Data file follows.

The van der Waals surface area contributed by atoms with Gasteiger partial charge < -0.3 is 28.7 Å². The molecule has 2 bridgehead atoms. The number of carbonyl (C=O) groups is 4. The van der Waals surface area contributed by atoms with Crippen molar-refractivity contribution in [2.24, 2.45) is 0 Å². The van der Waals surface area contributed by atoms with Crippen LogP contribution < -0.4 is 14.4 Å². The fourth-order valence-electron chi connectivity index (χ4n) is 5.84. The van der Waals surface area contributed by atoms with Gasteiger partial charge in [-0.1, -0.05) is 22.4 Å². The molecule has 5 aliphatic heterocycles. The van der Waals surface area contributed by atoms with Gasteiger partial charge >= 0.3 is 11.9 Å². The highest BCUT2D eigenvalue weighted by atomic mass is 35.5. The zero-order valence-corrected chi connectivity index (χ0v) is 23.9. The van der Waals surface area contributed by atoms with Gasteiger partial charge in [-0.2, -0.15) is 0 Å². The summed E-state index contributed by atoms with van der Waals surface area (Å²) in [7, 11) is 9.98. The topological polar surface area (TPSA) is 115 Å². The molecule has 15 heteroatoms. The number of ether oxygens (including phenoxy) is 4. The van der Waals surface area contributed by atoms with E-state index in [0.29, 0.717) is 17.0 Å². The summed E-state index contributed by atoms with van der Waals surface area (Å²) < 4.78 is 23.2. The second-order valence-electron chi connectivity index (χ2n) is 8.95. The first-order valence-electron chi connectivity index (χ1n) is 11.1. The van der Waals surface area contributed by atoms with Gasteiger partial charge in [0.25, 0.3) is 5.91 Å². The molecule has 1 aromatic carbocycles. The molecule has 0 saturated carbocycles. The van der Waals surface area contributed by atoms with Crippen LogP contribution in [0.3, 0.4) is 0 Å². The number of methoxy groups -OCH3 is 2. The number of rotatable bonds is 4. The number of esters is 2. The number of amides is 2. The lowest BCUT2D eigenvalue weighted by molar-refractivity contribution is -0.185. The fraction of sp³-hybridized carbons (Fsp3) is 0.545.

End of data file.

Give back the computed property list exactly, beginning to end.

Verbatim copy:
The van der Waals surface area contributed by atoms with Gasteiger partial charge < -0.3 is 28.7 Å². The molecule has 2 bridgehead atoms. The number of carbonyl (C=O) groups is 4. The van der Waals surface area contributed by atoms with Crippen molar-refractivity contribution in [2.24, 2.45) is 0 Å². The van der Waals surface area contributed by atoms with Crippen LogP contribution < -0.4 is 14.4 Å². The fourth-order valence-electron chi connectivity index (χ4n) is 5.84. The van der Waals surface area contributed by atoms with Gasteiger partial charge in [-0.1, -0.05) is 22.4 Å². The molecule has 5 aliphatic heterocycles. The van der Waals surface area contributed by atoms with Gasteiger partial charge >= 0.3 is 11.9 Å². The highest BCUT2D eigenvalue weighted by atomic mass is 35.5. The zero-order valence-corrected chi connectivity index (χ0v) is 23.9. The van der Waals surface area contributed by atoms with Gasteiger partial charge in [-0.2, -0.15) is 0 Å². The summed E-state index contributed by atoms with van der Waals surface area (Å²) in [7, 11) is 9.98. The topological polar surface area (TPSA) is 115 Å². The molecule has 15 heteroatoms. The number of ether oxygens (including phenoxy) is 4. The van der Waals surface area contributed by atoms with E-state index in [0.29, 0.717) is 17.0 Å². The summed E-state index contributed by atoms with van der Waals surface area (Å²) < 4.78 is 23.2. The second-order valence-electron chi connectivity index (χ2n) is 8.95. The first-order valence-electron chi connectivity index (χ1n) is 11.1. The van der Waals surface area contributed by atoms with Gasteiger partial charge in [0.25, 0.3) is 5.91 Å². The molecule has 1 aromatic carbocycles. The molecule has 0 saturated carbocycles. The van der Waals surface area contributed by atoms with Crippen LogP contribution in [0.3, 0.4) is 0 Å². The number of methoxy groups -OCH3 is 2. The number of rotatable bonds is 4. The number of esters is 2. The number of amides is 2. The lowest BCUT2D eigenvalue weighted by molar-refractivity contribution is -0.185. The fraction of sp³-hybridized carbons (Fsp3) is 0.545.